Better facilities management with BIM
Building Information Modelling technology is a hot topic across the property sector and there is a lack of recognition of its merits in helping facilities managers maximise efficiency in carrying out building and facilities maintenance. While the highly technical topic can be daunting, its practical application has a wide-ranging positive effect on making managing facilities easier than they are with traditional building plans.
BIM is currently underutilised in the facilities management industry in Australia, according to Ashak Nathwani, Universit of Sydney Senior Lecturer in Mechanical Services, Sustainability and Facilities Management.
While BIM technology continues to revolutionise the design and construction industries by creating significant cost and time efficiencies, it is uncertain whether facilities managers are using the technology to its full advantage in order to attain these same efficiencies and create high performance buildings as a result.
Mr Nathwani said that BIM technology provided an opportunity for a facilities manager to offer valuable insight from an operational perspective before construction has even begun, resulting in a more integrated and holistic product.
Commonly used in the design phase of a project, BIM technology allows a design team to visualise a building and its spaces with all elements in place, allowing them to see a 3D plan with an ability to have visual walk-throughs and fly-throughs.
This enables a design team, including the proposed facilities manager, to understand how a building and its spaces will work in its operation phase before construction has commenced, allowing for the design to be tweaked to better suit the end-users.
Utilised from the first drawing and throughout the design and construction phase, the software also maintains a detailed record of every part of the building, its systems and hardware, making it a powerful documentation tool. BIM can also store all design options and the basis for the selection of building elements as well as services items such as glazing, lighting and chillers.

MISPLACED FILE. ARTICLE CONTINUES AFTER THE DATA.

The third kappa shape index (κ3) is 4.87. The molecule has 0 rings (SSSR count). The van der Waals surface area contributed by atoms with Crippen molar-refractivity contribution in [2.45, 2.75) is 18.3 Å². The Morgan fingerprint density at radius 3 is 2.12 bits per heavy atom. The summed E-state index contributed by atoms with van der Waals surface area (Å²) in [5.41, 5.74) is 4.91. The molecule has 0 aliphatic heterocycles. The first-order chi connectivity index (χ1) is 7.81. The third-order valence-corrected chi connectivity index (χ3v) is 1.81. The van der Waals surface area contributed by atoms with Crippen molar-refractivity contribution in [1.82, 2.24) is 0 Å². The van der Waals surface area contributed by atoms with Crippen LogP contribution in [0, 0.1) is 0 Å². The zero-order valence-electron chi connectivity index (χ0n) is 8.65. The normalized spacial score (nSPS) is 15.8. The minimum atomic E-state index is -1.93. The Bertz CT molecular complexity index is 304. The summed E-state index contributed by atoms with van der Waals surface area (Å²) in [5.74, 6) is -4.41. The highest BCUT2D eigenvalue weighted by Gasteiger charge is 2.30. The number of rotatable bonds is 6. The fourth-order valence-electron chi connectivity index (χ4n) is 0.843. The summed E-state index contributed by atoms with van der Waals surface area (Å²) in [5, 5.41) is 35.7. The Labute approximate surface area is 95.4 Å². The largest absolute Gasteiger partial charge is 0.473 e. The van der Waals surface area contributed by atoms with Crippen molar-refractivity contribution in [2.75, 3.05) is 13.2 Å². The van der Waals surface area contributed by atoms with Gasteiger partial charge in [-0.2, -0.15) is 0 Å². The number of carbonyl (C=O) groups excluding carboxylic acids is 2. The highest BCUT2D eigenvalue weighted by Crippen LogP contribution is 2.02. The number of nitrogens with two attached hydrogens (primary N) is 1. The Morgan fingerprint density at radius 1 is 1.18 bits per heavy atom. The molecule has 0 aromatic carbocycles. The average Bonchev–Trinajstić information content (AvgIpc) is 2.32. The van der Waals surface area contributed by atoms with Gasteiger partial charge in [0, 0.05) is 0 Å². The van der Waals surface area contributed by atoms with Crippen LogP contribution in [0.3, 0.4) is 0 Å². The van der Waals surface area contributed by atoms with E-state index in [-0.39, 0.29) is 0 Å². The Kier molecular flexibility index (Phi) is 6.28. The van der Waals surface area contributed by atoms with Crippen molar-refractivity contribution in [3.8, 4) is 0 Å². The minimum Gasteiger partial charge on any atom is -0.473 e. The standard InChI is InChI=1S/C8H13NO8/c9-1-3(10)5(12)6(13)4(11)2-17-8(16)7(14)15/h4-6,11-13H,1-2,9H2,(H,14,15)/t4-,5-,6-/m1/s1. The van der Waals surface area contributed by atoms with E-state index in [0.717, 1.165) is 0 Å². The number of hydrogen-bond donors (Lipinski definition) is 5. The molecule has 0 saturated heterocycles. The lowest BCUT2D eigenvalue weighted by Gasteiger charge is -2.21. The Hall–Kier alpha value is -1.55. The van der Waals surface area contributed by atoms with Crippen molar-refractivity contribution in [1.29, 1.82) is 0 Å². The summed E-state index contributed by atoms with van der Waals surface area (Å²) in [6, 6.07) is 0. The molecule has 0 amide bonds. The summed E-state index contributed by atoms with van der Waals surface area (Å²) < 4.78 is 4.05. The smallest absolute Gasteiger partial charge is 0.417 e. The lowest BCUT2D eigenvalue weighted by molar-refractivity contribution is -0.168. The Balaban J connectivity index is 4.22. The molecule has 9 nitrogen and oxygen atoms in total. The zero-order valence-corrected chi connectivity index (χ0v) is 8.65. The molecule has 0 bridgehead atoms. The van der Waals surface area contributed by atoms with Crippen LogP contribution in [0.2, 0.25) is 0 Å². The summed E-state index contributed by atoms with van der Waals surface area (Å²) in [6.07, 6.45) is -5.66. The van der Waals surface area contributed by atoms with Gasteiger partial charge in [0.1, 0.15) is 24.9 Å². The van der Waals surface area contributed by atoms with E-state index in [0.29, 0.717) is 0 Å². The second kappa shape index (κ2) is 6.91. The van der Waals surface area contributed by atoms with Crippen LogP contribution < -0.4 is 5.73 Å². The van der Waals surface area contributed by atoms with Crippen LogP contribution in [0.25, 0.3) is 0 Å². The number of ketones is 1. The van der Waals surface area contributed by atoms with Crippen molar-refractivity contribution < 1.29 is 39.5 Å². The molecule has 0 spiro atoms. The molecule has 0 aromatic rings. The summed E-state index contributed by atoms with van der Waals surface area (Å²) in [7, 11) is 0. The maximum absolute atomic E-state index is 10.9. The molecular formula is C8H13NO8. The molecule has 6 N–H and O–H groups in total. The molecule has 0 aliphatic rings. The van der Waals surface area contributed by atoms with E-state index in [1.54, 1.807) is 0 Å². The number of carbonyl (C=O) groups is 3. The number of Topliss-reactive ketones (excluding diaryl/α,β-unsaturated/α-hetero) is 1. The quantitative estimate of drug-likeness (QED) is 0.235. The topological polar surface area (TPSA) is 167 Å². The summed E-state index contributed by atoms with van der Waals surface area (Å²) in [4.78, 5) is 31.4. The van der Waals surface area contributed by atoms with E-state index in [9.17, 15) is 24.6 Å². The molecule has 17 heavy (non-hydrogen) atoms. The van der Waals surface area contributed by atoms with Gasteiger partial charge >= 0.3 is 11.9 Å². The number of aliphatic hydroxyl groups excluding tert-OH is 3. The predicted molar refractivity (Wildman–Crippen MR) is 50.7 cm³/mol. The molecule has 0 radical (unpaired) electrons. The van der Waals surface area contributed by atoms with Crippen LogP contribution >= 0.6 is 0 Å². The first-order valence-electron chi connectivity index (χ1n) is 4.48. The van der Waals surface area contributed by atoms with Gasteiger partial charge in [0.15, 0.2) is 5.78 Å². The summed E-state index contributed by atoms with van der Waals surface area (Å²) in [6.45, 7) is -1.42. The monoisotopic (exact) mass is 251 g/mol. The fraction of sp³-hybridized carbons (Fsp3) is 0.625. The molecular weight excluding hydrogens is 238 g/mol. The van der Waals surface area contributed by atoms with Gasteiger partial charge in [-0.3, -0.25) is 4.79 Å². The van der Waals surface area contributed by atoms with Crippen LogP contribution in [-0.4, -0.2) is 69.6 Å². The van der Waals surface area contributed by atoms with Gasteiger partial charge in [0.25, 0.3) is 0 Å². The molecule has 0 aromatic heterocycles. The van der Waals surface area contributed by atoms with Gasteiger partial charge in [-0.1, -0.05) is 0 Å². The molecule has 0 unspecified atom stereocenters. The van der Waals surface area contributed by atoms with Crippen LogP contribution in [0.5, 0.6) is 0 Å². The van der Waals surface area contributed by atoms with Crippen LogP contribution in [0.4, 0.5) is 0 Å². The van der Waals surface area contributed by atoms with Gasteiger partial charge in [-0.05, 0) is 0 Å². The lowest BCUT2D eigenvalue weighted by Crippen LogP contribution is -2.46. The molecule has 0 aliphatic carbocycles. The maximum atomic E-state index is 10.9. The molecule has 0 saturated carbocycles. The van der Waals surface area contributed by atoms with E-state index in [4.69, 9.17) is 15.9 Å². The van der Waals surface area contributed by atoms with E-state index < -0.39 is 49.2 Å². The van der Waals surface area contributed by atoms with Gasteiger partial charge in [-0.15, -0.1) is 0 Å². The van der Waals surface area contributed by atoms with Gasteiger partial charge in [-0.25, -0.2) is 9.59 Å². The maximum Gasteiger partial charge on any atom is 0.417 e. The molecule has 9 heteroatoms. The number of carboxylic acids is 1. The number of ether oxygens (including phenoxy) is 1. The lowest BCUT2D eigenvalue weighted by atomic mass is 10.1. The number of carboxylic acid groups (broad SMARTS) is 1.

“A key opportunity for facilities managers to make their job easier is to interface the BIM program with the Facility Management Systems,” Mr Nathwani said.
“The result is a wealth of technical data on every intricate detail of the building and how it operates in a quick and accessible way.
“For something as simple as needing to replace a fan, with BIM and FM software properly linked, facilities managers can have the exact specifications and manufacturer at their fingertips and efficiently effect change.”
Optimising BIM technology through every phase of a building’s lifespan means facilities managers will be able to achieve higher performing buildings.
“Effective use of BIM is crucial in facilities managers achieving the best results,” Mr Nathwani said.
“Many FM software packages are starting to use cloud based solutions in order to better integrate with BIM.
“It allows them to harness the data and documentation input at the design and construction phases, which would contribute to better financial returns for the building.
“By empowering facilities managers with a detailed understanding of how to best control a building’s operating systems, they can achieve greater sustainability in terms of energy and water efficiencies and indoor environment quality by optimising each system.
“When all of these factors are properly integrated the result is a high-performance building that operates at optimum efficiency and cost-effectiveness – the facilities manager’s Holy Grail.”
FM will explore BIM in-depth in the lead up to the Total Facilities Exhibition on 25-26 March 2015, and look out for industry insights on the topic in our upcoming print edition.
Ashak Nathwani is an Honorary Associate in the Faculty of Architecture, Design and Planning and Senior Lecturer in Mechanical Services, Sustainability and Facilities Management at the University of Sydney. He will be giving a seminar, ‘The Way Forward – High Performance Buildings’, at this year’s Total Facilities Exhibition at Sydney Exhibition Centre, Glebe Island, 25-26 March 2015.
The Total Facilities 2015 exhibition will feature a powerful combination of innovation and education, designed to reduce cost and improve performance of the nation’s facilities as well as connect more than 160 suppliers with 2,500 clients and end-users. For further information on the free event or to register your attendance visit www.totalfacilities.com.au